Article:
A Chinese supercomputer is the fastest in the world, according to survey results announced Monday, comfortably overtaking a US machine which now ranks second
Tianhe-2, a supercomputer developed by China’s National University of Defense Technology, achieved processing speeds of 33.86 petaflops (1000 trillion calculations) per second on a benchmarking test, earning it the number one spot in the Top 500 survey of supercomputers.
The tests show the machine is by far the fastest computer ever constructed. Its main rival, the US-designed Titan, had achieved a performance of 17.59 petaflops per second, the survey’s website said.
Five of the world’s 10 fastest computers are installed in the US, the survey said, with the two in China, two in Germany and one in Japan.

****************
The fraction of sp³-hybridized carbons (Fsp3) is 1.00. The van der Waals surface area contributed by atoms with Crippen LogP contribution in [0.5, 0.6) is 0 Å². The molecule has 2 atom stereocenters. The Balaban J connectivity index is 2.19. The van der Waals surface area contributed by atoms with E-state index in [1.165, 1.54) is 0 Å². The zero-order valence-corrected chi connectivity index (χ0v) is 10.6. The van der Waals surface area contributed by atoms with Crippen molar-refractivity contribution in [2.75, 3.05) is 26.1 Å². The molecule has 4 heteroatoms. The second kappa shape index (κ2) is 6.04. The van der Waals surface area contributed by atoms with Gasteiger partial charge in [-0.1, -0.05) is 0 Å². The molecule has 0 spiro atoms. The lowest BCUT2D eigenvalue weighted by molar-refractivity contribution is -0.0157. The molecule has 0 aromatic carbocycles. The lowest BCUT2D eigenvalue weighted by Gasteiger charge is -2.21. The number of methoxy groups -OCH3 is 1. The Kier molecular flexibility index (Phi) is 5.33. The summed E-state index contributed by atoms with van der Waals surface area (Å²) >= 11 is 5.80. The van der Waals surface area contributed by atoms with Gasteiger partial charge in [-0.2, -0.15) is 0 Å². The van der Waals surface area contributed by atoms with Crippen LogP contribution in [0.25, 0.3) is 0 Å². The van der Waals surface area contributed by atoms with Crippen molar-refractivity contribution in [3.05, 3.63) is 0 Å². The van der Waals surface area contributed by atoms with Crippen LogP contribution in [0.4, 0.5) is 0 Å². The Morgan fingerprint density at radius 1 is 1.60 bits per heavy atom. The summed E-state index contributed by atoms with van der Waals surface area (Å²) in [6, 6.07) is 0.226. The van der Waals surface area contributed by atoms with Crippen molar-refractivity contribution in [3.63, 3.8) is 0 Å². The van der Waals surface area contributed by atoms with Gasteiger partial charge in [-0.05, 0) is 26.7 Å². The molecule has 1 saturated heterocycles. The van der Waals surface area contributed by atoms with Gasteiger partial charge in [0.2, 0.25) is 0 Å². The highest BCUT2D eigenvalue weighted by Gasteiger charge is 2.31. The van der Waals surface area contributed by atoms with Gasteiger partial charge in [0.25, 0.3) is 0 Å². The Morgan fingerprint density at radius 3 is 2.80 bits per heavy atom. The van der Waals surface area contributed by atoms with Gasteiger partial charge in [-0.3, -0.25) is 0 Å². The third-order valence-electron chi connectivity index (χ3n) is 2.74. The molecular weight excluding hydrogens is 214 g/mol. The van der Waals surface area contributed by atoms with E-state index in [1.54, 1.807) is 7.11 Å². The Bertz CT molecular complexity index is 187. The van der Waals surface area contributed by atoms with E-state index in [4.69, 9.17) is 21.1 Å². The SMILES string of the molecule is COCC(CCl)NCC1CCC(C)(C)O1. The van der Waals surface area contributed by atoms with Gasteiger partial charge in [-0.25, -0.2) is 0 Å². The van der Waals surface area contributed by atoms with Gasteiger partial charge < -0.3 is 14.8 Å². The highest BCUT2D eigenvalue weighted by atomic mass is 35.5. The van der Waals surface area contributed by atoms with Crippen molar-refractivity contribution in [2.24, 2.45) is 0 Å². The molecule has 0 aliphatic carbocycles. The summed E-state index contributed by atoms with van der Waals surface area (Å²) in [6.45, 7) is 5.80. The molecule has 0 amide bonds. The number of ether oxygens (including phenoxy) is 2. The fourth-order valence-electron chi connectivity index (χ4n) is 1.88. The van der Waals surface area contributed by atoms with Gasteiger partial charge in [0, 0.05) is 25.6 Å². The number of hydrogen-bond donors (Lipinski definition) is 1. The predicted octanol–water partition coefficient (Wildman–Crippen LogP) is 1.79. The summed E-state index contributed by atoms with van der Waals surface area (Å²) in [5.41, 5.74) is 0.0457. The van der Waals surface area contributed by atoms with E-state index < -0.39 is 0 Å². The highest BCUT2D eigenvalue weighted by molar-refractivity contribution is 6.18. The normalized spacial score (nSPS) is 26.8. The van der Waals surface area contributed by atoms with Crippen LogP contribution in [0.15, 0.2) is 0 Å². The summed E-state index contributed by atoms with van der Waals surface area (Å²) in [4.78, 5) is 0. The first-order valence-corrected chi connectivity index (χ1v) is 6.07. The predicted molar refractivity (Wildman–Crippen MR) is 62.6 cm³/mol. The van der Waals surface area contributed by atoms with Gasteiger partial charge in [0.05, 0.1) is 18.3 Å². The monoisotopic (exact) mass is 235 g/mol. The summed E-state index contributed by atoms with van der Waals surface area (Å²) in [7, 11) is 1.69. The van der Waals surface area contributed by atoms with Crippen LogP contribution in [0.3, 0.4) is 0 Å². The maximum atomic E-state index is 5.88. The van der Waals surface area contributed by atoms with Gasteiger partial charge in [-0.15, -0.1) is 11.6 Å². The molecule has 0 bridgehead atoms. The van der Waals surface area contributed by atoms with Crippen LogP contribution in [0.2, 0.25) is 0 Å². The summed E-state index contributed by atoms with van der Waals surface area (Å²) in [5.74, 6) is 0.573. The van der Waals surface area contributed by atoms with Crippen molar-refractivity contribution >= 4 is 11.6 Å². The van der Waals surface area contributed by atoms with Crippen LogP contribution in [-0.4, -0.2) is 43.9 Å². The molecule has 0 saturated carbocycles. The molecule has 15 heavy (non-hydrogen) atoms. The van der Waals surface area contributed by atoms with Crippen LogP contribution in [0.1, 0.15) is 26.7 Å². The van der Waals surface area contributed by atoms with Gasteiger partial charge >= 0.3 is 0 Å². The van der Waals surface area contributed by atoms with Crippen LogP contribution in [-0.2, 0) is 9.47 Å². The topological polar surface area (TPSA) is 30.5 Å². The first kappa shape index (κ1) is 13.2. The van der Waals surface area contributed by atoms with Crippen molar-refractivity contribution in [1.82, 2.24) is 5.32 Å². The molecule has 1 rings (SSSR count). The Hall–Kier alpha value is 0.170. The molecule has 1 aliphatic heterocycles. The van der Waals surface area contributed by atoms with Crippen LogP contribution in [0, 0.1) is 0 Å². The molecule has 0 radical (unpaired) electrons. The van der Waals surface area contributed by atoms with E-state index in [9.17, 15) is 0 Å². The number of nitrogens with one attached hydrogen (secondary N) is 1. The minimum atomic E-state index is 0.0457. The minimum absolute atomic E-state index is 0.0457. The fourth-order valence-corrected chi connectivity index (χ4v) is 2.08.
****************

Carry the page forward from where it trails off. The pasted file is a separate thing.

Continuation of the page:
The recognition of Tianhe-2, meaning Milky Way-2, as the world’s fastest computer marks the return of the title to China after the machine’s predecessor, the Tianhe-1 was ranked the world’s fastest in November 2010, only to be overtaken by a machine from the US.
Unlike some of its Chinese predecessors, most of the Tianhe-2’s parts are developed in China, except for its main processors, which are designed by US firm Intel.
“Most of the features of the system were developed in China…the interconnect, operating system, front-end processors and software are mainly Chinese,” the list’s website quoted editor Jack Dongarra as saying.
But the US still dominates the overall supercomputer rankings, with 252 systems making the top 500. The number of European machines, at 112 systems remains lower than the number of Asian machines, at 119, the list’s website said.
The supercomputers on the Top 500 list, which is produced twice a year, are rated based on speed of performance in a benchmark test by experts from Germany and the United States.